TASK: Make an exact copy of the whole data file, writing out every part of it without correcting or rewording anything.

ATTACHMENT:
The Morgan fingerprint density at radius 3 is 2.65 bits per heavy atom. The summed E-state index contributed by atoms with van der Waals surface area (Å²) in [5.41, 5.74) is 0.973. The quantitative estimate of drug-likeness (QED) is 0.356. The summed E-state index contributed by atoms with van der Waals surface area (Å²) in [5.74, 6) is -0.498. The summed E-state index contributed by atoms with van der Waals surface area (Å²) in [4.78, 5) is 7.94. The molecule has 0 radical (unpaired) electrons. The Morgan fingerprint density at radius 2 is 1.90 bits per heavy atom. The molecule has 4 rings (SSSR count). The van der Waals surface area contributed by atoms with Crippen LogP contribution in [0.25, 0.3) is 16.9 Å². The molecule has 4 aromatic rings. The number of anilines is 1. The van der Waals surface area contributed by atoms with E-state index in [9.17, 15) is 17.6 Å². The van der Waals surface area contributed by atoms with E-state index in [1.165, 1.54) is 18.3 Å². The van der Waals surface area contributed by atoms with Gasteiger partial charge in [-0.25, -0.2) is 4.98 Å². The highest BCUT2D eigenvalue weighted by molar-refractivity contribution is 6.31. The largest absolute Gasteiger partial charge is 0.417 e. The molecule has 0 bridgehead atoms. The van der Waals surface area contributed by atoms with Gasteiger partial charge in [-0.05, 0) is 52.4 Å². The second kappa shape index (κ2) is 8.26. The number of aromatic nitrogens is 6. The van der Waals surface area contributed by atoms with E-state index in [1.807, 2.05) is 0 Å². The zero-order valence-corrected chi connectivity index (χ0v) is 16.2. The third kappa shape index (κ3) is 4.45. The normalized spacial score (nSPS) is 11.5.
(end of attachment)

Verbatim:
The Morgan fingerprint density at radius 3 is 2.65 bits per heavy atom. The summed E-state index contributed by atoms with van der Waals surface area (Å²) in [5.41, 5.74) is 0.973. The quantitative estimate of drug-likeness (QED) is 0.356. The summed E-state index contributed by atoms with van der Waals surface area (Å²) in [5.74, 6) is -0.498. The summed E-state index contributed by atoms with van der Waals surface area (Å²) in [4.78, 5) is 7.94. The molecule has 0 radical (unpaired) electrons. The Morgan fingerprint density at radius 2 is 1.90 bits per heavy atom. The molecule has 4 rings (SSSR count). The van der Waals surface area contributed by atoms with Crippen LogP contribution in [0.25, 0.3) is 16.9 Å². The molecule has 4 aromatic rings. The number of anilines is 1. The van der Waals surface area contributed by atoms with E-state index in [9.17, 15) is 17.6 Å². The van der Waals surface area contributed by atoms with E-state index in [1.165, 1.54) is 18.3 Å². The van der Waals surface area contributed by atoms with Gasteiger partial charge in [-0.25, -0.2) is 4.98 Å². The highest BCUT2D eigenvalue weighted by molar-refractivity contribution is 6.31. The largest absolute Gasteiger partial charge is 0.417 e. The molecule has 0 bridgehead atoms. The van der Waals surface area contributed by atoms with Gasteiger partial charge in [-0.05, 0) is 52.4 Å². The second kappa shape index (κ2) is 8.26. The number of aromatic nitrogens is 6. The van der Waals surface area contributed by atoms with E-state index in [1.807, 2.05) is 0 Å². The zero-order valence-corrected chi connectivity index (χ0v) is 16.2. The third kappa shape index (κ3) is 4.45. The normalized spacial score (nSPS) is 11.5.